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Flying Bombs: US Military Fears IED Drones

© AP Photo / EchodyneThis drone has an advanced electronically scanning radar on board, equipment usually much too bulky and expensive for such small craft.
This drone has an advanced electronically scanning radar on board, equipment usually much too bulky and expensive for such small craft. - Sputnik International
Cheap quadcopters may easily deliver deadly explosives almost anywhere, and this presents a grave threat, US military bomb techs warn.

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American military specialists in explosive ordnance disposal (EOD) have raised concerns regarding the dangers of small, inexpensive drones used to deliver explosives, Defense News reports.

Navy Capt. Vincent Martinez, commander of the Naval Surface Warfare Center (NSWC) EOD Technology Division, said the military tech community is quite concerned about the potential for flying bombs, speaking at the annual EOD conference held by the National Defense Industrial Association in Maryland this week.

"I personally believe that the unmanned platform is going to be one of the most important weapons of our age," Martinez said. "I'm going to have to start thinking not only about how I defuse the payload but how I defuse the platform. When I walk up on that platform, is it watching me, is it sensing me, is it waiting for me?"

Martinez also described — quite emotionally — a potential scenario of a drone attack using an IED.

"Imagine the media event if it lands on top of the White House and detonates, whether it kills anybody or not," Martinez said. "The signal is sent. Add C4 [plastic explosive] to that, and it's a pretty big bang."

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Martinez alluded to the crashing of a hobbyist’s DJI Phantom quadcopter on the grounds of the US president’s residence in January, which exposed the vulnerability of the White House and the poor job done by the Security Service to protect it.

Although the White House is protected by a missile battery capable of taking down airplanes, missiles and larger drones, it is useless against smaller drones. Even detecting these tiny flying objects can be a problem, let alone shooting them down, Time reported.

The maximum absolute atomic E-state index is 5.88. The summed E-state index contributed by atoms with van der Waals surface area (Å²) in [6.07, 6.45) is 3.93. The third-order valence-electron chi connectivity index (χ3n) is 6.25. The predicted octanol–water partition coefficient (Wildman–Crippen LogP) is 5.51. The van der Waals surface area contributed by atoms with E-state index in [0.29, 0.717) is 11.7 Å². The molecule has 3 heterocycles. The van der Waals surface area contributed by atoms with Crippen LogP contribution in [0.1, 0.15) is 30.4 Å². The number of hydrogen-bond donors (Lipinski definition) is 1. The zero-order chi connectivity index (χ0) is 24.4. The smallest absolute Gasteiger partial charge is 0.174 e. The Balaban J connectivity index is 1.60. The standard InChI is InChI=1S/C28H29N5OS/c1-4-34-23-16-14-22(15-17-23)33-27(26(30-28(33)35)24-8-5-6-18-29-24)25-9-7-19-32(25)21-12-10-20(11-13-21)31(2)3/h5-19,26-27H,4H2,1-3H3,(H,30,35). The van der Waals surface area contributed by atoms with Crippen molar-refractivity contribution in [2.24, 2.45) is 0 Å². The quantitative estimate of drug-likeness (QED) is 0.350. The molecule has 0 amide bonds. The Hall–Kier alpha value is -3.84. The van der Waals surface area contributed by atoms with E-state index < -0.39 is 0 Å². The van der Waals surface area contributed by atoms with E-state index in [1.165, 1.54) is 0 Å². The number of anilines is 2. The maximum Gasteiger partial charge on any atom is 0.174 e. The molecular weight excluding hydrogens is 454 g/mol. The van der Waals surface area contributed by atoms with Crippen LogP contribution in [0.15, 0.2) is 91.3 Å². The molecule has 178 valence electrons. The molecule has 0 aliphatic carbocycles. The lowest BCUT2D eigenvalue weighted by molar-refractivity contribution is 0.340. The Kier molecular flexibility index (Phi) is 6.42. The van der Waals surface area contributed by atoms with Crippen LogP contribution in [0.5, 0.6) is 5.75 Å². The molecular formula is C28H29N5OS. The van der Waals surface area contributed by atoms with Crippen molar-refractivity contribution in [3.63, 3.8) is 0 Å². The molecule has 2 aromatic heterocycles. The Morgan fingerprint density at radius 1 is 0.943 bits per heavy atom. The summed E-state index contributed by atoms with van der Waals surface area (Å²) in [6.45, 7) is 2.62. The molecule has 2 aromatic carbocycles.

Jerry Leverich, senior analyst with Army Training and Doctrine Command's futures directorate, said fixed-wing scale models are very hard to track, and the quadcopter is "a $100 device, currently being used for surveillance, that can be quickly adapted for lightweight explosives," Defense News quoted him as saying.

At this week’s EOD conference, military bomb technicians are discussing how enemies, particularly terrorist groups, could exploit drone technology, and how vigilant special services must be to prevent such a threat.

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The United States Central Command reported in March that it demolished an ISIL-operated unmanned aerial vehicle.

Martinez added there is a need for development in undersea explosive detectors, allowing for real-time analysis, and the development of social media aggregators that predict local IED trends.  He underscored the need for the EOD community and industry to collaborate in order to push through a chaotic US military industry.

That statement, according to Defense news, was heartily supported by conference participants dissatisfied with the current gait of the military’s technology development and implementation – while adversaries are working with “breakneck speed,” Martinez was quoted as saying.

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